I am constantly looking for new leadership lessons. When I am a student or trainee, I observe how the instructor structures the class, presents information, and keeps the room engaged. As a sports fan, I pay attention to how a coach organizes the team, creates energy toward a shared goal, and adapts to change. Over the last year, I have had one of the richest opportunities as my wife and I began raising our first child, Winnie, who recently turned one.
July 1, 2013 was the 150th anniversary of the Battle of Gettysburg. In the course of that three-day battle, the armies of the North and South deployed some 180,000 troops on the field of battle and suffered some 51,000 casualties and the course of American history was forever changed.
Today’s Tuesday Reading, “If You Want People to Listen, Stop Talking,” comes from the pen of Peter Bregman and appeared in the Harvard Business Review blog on May 25, 2015. Bergman is CEO of Bergman Partners, a company that strengthens leadership in people and organizations through programs, consulting, and coaching. He is also author of 18 Minutes: Find Your Focus, Master Distractions, and the Right Things Done.
Adam Galinsky, a faculty member at the Columbia Business School, and author of the New York Times article “When You’re in Charge, Your Whisper May Feel Like a Shout,” recalls casually saying to one of his doctoral students, “I need to see you this afternoon. Can you come by my office at 3 pm?” He didn’t think much about the seemingly innocuous words he spoke.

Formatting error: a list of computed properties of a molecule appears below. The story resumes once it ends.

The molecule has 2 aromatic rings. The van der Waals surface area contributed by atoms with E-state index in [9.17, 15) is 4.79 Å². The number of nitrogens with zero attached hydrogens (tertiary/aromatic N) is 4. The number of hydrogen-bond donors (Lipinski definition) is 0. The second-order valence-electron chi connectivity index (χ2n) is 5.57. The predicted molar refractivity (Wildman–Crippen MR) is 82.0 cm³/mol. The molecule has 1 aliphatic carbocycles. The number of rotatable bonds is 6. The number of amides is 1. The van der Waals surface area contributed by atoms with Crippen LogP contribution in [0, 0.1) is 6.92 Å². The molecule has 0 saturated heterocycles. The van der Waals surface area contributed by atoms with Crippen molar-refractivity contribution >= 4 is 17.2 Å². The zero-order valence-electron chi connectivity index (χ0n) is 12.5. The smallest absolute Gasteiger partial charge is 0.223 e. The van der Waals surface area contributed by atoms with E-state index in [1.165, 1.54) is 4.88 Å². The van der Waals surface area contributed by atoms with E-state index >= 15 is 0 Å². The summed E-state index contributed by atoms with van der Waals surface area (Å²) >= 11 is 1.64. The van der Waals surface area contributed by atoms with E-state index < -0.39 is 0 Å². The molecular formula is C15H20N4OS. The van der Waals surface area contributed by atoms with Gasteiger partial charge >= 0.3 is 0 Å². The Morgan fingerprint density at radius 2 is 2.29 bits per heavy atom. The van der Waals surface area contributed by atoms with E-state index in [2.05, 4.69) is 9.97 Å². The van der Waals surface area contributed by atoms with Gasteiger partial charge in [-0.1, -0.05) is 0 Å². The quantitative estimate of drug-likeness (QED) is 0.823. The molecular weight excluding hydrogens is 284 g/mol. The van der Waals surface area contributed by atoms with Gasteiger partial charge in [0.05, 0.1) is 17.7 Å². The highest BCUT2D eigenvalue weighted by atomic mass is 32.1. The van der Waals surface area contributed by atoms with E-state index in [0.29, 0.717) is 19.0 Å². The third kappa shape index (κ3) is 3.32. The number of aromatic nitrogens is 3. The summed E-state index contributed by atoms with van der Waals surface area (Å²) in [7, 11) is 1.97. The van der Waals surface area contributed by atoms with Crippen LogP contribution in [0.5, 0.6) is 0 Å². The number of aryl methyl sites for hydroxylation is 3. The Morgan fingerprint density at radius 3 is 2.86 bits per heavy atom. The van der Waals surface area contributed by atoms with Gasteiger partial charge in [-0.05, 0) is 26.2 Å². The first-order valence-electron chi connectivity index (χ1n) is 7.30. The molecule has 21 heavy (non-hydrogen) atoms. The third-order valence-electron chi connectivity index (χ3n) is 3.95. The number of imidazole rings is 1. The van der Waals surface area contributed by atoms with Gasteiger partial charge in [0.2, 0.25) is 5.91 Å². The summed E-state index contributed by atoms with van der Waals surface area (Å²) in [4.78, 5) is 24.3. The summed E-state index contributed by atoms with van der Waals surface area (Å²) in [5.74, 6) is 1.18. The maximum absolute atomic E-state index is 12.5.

“All the world’s a stage, And all the men and women merely players; They have their exits and their entrances, And one man in his time plays many parts…” William Shakespeare’s As You Like It – Act II, Scene VII
I attended the MOR IT Leaders conference in late May. As an ITLP graduate who stepped into a CIO role two years ago, I was asked to share how I employ the elements of the MOR toolkit in my leadership role. I’ve invested in relationships and focused on changing culture. I’ve taken uncomfortable risks. But, reflecting on my talk, I recognized that I took the safe route in sharing those experiences. I didn’t share the boldest initiatives. I didn’t lean in.
No, today’s Tuesday Reading is not bad driving advice! The curves here are those Brad Wheeler, Vice President for Information Technology and Chief Information Officer for Indiana University and a professor of information systems in IU’s Kelly School of Business, is speaking of in his January/February 2014 EDUCAUSE Review essay “Speeding Up On Curves” which is our
Today’s reading, IMPACT, was written by Bruce Barton, as a reflection in one of the Leaders Program cycles. Bruce manages the Shared Development Group of the General Library System at the University of Wisconsin – Madison.
Something I've been thinking about:
We’ve all been in situations where we’ve succumbed to peer pressure. We often argue to ourselves that it’s too hard to step up with a different point of view – we won’t be liked, we’ll do harm to our relationships, and after all it’s not that big of a deal. However, in many cases, it is a big deal.
Last week’s Tuesday Reading, “Employee Engagement – What?” focused on what employee engagement is. According to Kevin Kruse in Employee Engagement 2.0, “Employee engagement is the emotional commitment the employee has to the organization and its goals. This emotional commitment means engaged employees actually care about their work and their company. They don’t work just for a paycheck or just for that next promotion, but on behalf of the organization’s goals."